|Preceded by Malcolm Rifkind|
Leader David Cameron
Succeeded by Jeremy Wright
Preceded by Nick Herbert
Party Conservative Party
|Leader David Cameron|
Role British Politician
Prime Minister David Cameron
Name Dominic Grieve
|Preceded by The Baroness Scotland of Asthal|
Education Magdalen College, Oxford, University of Westminster, Westminster School, Middle Temple, City Law School
Dominic grieve qc mp the state should promote british values
Dominic Charles Roberts Grieve, QC (born 24 May 1956) is a British Conservative politician, barrister, Queen's Counsel and a Member of the Privy Council. He has been the Member of Parliament (MP) for Beaconsfield since 1997, and served as Attorney General for England and Wales and Advocate General for Northern Ireland from May 2010 to July 2014, attending Cabinet. He left the office of Attorney General as part the Cabinet reshuffle of 14 July 2014, and was replaced by Jeremy Wright. Grieve has been described as a liberal conservative.
- Dominic grieve qc mp the state should promote british values
- Dominic grieve qc mp on european convention on human rights
- Early life
- Legal career
- Local council
- Member of Parliament
- Personal life
Dominic grieve qc mp on european convention on human rights
Grieve was born in Lambeth, London, the son of Percy Grieve QC (the MP for Solihull 1964–83) and of an Anglo-French mother, Evelyn Raymonde Louise Mijouain. He was educated at the Lycée Français Charles de Gaulle on Cromwell Road in South Kensington, Colet Court preparatory school in Barnes, Westminster School, and Magdalen College, Oxford, where he received a Bachelor of Arts degree in Modern History in 1978. He was the President of the Oxford University Conservative Association in 1977.
He continued his studies at the Polytechnic of Central London (now the University of Westminster), where he received a Diploma in Law in 1979.
He was called to the Bar at the Middle Temple in 1980 and is a specialist in occupational safety and health law. He was made a Bencher of the Middle Temple in 2005 and appointed a Queen's Counsel in 2008.
He was elected as a councillor in the London Borough of Hammersmith and Fulham in 1982, remaining a councillor until 1986. He contested the Norwood constituency in the London Borough of Lambeth at the 1987 general election but finished in second place some 4,723 votes behind the veteran Labour MP John Fraser (although increasing the Conservative vote).
Member of Parliament
He was elected to the House of Commons for the Buckinghamshire seat of Beaconsfield at the 1997 general election following the resignation of Tim Smith in the cash-for-questions affair. Grieve was elected with a majority of 13,987 votes and has remained the MP there since, increasing his majority at each successive election. He made his maiden speech on 21 May 1997.
He was a member of both the Environmental Audit and the Statutory Instruments select committees from 1997 to 1999. He was promoted to the frontbench by William Hague in 1999 as a spokesman on Scottish affairs, moving to speak on home affairs as the spokesman on criminal justice following the election of Iain Duncan Smith as the new leader of the Conservative Party in 2001, and was then promoted to be shadow Attorney General by Michael Howard in 2003. He also had responsibility for community cohesion on behalf of the Conservative Party. He was retained as shadow Attorney General by the new Conservative Leader, David Cameron and was appointed Shadow Home Secretary on 12 June 2008 following the resignation of David Davis.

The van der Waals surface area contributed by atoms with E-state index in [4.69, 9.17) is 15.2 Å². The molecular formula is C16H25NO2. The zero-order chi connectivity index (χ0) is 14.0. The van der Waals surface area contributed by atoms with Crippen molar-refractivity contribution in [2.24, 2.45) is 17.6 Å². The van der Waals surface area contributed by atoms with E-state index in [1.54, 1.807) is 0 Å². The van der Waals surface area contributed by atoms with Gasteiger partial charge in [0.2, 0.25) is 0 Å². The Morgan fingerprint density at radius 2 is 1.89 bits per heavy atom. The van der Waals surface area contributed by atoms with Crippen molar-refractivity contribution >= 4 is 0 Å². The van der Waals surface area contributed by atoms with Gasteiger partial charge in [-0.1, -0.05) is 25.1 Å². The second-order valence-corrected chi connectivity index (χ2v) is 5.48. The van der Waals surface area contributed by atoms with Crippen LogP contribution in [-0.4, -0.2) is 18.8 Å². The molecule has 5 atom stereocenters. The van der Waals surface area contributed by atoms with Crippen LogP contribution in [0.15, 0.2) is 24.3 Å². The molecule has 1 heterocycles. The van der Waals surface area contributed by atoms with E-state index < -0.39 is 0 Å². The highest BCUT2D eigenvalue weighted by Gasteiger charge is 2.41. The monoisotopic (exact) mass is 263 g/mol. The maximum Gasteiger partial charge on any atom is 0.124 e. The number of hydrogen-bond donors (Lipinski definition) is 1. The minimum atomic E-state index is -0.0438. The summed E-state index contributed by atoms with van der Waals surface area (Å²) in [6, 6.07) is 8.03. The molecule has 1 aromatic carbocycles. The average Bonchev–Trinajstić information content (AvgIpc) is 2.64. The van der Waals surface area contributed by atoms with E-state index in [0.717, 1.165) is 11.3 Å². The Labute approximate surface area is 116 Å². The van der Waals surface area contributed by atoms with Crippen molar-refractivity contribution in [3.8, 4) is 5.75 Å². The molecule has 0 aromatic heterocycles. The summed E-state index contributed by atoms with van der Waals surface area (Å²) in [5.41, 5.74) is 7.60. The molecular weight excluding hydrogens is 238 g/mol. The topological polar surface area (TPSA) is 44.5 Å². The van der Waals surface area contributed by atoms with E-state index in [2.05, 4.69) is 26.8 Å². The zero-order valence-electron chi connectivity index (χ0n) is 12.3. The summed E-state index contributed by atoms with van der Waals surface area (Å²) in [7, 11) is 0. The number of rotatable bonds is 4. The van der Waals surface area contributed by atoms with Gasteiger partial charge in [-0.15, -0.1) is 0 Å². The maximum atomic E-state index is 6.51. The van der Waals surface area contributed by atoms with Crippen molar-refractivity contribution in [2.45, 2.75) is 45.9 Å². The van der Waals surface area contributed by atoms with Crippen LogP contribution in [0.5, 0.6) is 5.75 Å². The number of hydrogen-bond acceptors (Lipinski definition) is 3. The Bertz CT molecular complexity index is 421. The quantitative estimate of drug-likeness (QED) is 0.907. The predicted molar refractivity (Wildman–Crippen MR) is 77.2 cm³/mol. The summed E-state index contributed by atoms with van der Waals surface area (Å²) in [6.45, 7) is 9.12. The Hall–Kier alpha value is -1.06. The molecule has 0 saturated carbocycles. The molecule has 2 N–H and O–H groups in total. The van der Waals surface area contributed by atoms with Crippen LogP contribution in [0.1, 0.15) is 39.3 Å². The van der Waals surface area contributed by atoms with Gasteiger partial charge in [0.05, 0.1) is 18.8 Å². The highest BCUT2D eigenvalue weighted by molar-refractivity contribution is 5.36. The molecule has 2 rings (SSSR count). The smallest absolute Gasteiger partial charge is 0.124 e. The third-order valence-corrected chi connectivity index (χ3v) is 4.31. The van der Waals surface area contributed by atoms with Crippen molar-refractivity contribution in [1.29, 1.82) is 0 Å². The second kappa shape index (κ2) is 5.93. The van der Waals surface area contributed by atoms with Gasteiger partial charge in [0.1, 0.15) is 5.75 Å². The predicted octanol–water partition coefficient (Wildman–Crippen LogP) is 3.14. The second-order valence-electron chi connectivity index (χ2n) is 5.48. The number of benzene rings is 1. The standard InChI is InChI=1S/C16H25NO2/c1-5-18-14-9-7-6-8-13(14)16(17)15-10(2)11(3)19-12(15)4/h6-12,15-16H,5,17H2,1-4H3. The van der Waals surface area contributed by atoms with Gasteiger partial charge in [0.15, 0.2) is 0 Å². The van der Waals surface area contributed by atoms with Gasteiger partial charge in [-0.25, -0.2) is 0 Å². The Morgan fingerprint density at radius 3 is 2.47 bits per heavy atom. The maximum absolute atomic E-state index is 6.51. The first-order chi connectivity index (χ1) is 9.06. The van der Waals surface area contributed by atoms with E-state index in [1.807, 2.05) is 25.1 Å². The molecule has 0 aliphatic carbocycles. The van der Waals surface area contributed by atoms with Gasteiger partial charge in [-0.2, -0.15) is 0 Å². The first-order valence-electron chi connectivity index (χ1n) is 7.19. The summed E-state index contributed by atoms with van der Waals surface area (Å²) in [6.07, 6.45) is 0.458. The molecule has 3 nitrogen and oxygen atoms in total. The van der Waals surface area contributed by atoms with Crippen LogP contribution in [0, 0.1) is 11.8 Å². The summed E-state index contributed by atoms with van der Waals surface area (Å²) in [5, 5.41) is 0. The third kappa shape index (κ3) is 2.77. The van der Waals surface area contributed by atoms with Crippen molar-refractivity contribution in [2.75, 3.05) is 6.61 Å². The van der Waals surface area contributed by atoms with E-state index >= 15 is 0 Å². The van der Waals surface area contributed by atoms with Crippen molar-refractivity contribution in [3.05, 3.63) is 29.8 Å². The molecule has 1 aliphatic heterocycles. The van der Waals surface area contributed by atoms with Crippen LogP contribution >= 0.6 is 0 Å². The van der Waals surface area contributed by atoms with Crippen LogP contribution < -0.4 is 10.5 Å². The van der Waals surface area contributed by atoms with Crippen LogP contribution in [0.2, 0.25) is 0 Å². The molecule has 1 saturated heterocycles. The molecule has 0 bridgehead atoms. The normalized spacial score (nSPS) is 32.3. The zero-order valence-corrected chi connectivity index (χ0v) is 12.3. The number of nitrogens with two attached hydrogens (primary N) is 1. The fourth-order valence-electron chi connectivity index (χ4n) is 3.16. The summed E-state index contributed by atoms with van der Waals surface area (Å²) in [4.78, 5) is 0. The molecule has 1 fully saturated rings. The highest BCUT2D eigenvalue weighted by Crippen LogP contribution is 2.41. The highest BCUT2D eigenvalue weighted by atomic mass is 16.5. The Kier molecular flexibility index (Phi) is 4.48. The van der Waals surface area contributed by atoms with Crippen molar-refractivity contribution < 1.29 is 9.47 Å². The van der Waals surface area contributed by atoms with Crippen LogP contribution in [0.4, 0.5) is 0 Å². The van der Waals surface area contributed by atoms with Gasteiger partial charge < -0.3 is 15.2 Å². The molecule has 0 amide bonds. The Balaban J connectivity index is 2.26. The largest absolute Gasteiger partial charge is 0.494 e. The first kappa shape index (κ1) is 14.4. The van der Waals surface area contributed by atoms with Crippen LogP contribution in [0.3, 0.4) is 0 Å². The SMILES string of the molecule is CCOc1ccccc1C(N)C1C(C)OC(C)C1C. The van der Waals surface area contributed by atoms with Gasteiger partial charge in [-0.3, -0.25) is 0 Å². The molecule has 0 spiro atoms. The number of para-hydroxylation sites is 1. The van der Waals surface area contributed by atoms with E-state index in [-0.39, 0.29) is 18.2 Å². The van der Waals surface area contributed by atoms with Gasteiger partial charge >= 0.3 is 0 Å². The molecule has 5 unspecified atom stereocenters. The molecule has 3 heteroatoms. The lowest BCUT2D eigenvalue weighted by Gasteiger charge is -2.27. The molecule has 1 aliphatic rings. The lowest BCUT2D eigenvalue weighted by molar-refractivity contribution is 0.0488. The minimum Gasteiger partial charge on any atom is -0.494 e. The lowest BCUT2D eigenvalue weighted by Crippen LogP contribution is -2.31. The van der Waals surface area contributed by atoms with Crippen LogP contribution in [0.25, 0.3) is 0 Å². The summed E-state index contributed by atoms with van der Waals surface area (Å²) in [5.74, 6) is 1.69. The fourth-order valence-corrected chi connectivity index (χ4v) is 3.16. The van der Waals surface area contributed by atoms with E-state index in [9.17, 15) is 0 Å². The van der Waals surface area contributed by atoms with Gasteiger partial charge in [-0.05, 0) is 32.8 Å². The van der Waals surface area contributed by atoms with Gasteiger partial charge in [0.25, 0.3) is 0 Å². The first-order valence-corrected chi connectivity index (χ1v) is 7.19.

Grieve was instrumental in the defeat of the Labour government in early 2006 in relation to the proposal that the Home Secretary should have power to detain suspected terrorists for periods up to 90 days without charge.
In the last Conservative Shadow Cabinet reshuffle before the General Election of 2010, carried out on 19 January 2009, Grieve was moved to become Shadow Justice Secretary, opposite Jack Straw. According to the BBC, Grieve was said to be "very happy with the move" which would suit his talents better.
On 28 May 2010 he was appointed to the Privy Council as part of the 2010 Dissolution of Parliament Honours List.
After the 2010 general election, Grieve was appointed as the new Attorney General. Grieve was one of four members of the cabinet who abstained in the May 2013 Same-Sex Marriage vote. He said that he believed that the Bill had been 'badly conceived'.
On 22 November 2013 he was reported as stating politicians need to "wake up" to the issue of corruption in some minority communities and that "corruption in parts of the Pakistani community is 'endemic'". Two days later he apologised and said he had not meant to suggest there was a "particular problem in the Pakistani community".
Grieve was opposed to Brexit prior to the 2016 referendum.
He is a practising Anglican and was a member of the London Diocesan Synod of the Church of England for six years from 1994. He married fellow barrister Caroline Hutton in October 1990 in the City of London and they have two teenage sons.
He lists his hobbies as "canoeing, boating on the Thames at weekends, mountain climbing, skiing and fell walking, architecture, art and travel". He was a police station lay visitor for six years from 1990 and worked in Brixton on various bodies set up to reconcile the different communities after the riots.
Grieve serves as the president of the Franco-British Society. He was awarded the Legion of Honour in 2016. He broadcasts in French on French radio and television.
Grieve's wealth is estimated at £3.1 million. Grieve was criticised for investments in multinational companies with significant projects in Robert Mugabe's Zimbabwe.